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DEAD BROTHERS . . .

 
 
williamhenry3
 
  1  
Reply Wed 23 Jul, 2003 08:46 pm
[quote="au1929 I should remind them that while they sit in the confront of their homes criticizing, these Americans, whether you agree with the action in Iraq or not, are putting their lives on the line in the service of their country and I might add are being killed and wounded on a daily basis.[/quote]

Death is the ultimate sacrifice made by a soldier. It is indeed a sad one.
Nevertheless, these soldiers know their lives might be on the line when they sign up.

If people refuse to sign up for service in the armed forces, our country would shortly be out of the war and death business.

Peace.
0 Replies
 
angie
 
  1  
Reply Wed 23 Jul, 2003 09:04 pm
Most people agree that the Iraqi people are better off without the Husseins, dead or alive.

There are, however, plenty of other places in the world where the same can be said of oppressive rulers and their long-suffering people. The truth remains that, in spite of the efforts of Bush et al to portray themselves as concerned liberators, the US went in to Iraq for reasons other than the welfare of the Iraqi people, and the Iraqi people know this, as does most (if not all) of the rest of the world. (We had decades to express of "concern" prior to this invasion. Instead, we ignored the oppression and, as it suited out purposes, we both armed and supported Hussein.)

For this reason, the deaths of the Hussein sons will probably have no lasting effect in terms of generating real support for US efforts in Iraq. The Iraqi people and people all over the world may be no match for the military power of the US, but they're not stupid. This fraudulent invasion, this in-your-face arrogance and disregard for the international community will, I fear, generate anti-American sentiment for years and perhaps decades to come.
0 Replies
 
Olen
 
  1  
Reply Wed 23 Jul, 2003 09:56 pm
Dead brothers.
I guess angie and others will continue to downgrade our efforts to bring peace to the Iraq region. They will quit only when they see a peaceful Iraq, which will be running their own country. They will see ( I hope ), that our only motive to force the Saddam Regime out of business was to give the peple the freedoms that we enjoy. The ulterior motive of our final success in Iraq will be more safety for America from terrorist acts supported by Saddam type governments. Other countries will follow suit with Iraq as a model.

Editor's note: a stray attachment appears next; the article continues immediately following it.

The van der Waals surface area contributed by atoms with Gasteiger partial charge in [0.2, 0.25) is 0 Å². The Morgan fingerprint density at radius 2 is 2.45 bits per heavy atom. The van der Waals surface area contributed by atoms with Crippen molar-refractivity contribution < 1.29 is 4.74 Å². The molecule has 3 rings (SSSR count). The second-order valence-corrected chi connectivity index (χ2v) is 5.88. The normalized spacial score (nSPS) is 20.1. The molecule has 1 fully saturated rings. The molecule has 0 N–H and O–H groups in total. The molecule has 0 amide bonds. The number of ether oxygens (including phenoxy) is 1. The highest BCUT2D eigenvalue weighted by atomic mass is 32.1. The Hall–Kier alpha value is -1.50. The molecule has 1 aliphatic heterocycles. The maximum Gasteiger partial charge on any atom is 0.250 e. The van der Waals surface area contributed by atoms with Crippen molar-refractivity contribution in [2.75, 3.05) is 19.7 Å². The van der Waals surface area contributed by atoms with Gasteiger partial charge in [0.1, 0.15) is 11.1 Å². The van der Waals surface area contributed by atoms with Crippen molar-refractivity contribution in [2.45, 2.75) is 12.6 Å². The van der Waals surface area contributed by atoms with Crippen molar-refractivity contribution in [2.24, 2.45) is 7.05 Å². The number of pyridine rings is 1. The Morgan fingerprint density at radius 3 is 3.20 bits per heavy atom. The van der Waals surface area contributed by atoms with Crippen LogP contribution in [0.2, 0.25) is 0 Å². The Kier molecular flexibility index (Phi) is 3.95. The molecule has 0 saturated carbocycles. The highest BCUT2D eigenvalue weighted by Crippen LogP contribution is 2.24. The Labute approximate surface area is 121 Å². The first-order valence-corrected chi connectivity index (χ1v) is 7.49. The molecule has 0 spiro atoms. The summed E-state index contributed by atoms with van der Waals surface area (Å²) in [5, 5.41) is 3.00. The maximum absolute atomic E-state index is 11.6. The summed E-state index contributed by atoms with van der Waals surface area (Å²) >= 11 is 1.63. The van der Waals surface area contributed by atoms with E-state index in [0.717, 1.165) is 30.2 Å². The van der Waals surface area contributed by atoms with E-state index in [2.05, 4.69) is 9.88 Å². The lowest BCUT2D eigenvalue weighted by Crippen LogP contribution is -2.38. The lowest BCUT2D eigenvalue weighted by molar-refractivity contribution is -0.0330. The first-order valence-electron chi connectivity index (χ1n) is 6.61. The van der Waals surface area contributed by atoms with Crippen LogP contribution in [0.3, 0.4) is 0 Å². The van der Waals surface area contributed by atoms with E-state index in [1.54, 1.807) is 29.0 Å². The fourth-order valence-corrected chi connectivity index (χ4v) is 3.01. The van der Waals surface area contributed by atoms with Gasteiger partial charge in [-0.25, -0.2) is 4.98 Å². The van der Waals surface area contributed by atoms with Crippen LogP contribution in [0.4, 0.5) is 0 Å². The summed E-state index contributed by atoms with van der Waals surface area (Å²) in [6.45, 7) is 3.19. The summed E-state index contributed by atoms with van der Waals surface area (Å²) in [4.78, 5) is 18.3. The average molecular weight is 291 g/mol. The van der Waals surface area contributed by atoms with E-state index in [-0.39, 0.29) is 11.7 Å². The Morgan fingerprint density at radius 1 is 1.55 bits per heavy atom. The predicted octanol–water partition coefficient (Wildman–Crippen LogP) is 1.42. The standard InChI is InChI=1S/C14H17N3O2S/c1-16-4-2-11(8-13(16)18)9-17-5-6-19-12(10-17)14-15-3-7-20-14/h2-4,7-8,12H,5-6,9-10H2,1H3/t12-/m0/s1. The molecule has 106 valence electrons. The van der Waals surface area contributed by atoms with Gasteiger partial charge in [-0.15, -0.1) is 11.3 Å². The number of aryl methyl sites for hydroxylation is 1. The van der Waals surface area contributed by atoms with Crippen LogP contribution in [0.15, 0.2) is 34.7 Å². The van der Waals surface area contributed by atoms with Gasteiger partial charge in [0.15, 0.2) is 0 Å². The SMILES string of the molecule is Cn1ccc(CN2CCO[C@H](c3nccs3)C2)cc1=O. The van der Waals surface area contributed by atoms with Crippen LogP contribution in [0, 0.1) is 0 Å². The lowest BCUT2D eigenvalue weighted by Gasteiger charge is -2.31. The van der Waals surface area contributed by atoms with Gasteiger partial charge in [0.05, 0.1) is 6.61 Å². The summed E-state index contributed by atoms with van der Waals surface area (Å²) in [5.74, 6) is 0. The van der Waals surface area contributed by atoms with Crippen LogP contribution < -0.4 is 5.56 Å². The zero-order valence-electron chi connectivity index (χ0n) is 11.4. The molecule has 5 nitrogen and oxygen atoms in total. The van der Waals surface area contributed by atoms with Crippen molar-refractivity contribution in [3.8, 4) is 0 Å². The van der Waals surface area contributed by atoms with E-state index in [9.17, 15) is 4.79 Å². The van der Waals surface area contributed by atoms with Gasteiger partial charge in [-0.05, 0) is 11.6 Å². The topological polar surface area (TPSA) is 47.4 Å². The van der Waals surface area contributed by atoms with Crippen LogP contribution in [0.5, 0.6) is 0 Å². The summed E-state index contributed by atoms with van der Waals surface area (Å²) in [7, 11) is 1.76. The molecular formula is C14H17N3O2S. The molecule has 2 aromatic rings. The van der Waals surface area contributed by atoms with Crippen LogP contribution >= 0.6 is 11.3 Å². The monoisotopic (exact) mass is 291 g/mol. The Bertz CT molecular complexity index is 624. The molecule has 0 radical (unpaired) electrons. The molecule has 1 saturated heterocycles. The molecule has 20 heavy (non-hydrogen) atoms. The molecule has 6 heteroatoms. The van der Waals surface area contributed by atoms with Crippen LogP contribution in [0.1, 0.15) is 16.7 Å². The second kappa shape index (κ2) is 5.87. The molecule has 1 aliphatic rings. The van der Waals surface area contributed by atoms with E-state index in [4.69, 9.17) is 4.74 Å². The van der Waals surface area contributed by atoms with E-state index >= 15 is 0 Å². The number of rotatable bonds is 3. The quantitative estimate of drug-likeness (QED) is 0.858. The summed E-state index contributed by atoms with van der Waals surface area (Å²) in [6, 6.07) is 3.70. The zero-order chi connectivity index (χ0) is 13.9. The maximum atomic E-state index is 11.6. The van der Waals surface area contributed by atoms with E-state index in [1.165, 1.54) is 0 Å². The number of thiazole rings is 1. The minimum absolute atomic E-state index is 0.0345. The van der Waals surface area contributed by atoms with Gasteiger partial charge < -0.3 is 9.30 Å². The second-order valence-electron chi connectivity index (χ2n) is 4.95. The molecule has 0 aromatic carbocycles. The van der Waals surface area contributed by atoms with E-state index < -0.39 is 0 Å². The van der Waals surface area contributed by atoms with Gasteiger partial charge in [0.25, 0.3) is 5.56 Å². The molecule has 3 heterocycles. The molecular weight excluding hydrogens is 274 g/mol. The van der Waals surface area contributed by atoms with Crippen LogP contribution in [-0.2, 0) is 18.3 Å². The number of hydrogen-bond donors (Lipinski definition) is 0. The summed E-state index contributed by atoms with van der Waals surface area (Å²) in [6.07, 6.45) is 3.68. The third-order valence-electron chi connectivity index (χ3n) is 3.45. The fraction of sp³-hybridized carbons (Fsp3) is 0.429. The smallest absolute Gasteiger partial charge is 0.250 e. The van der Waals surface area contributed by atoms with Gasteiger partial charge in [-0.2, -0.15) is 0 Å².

0 Replies
 
au1929
 
  1  
Reply Wed 23 Jul, 2003 10:05 pm
williamhenry3
Quote:
If people refuse to sign up for service in the armed forces, our country would shortly be out of the war and death business.


, Are you suggesting we disband our military, what dream world are you living in? Who would defend this nation in time of strife. That attitude prevailed before Pearl Harbor and we were totally unprepared and took an ass kicking until we were. At that time our oceans protected us and we had time to gain our strength. In the next war should there be one nothing but a strong military will protect this nation. Everyone should refuse to serve indeed.
0 Replies
 
Olen
 
  1  
Reply Wed 23 Jul, 2003 10:24 pm
Dead brothers.
Disbanding our military, would be like taking the glass out of a fish tank full of fish. No more fish, no more country.
0 Replies
 
PDiddie
 
  1  
Reply Thu 24 Jul, 2003 05:21 am
au1929 wrote:
williamhenry3
Quote:
If people refuse to sign up for service in the armed forces, our country would shortly be out of the war and death business.


, Are you suggesting we disband our military, what dream world are you living in? ...Everyone should refuse to serve indeed.


Don't see where bill said 'disband'. DO see where au and Olen leaped to that conclusion.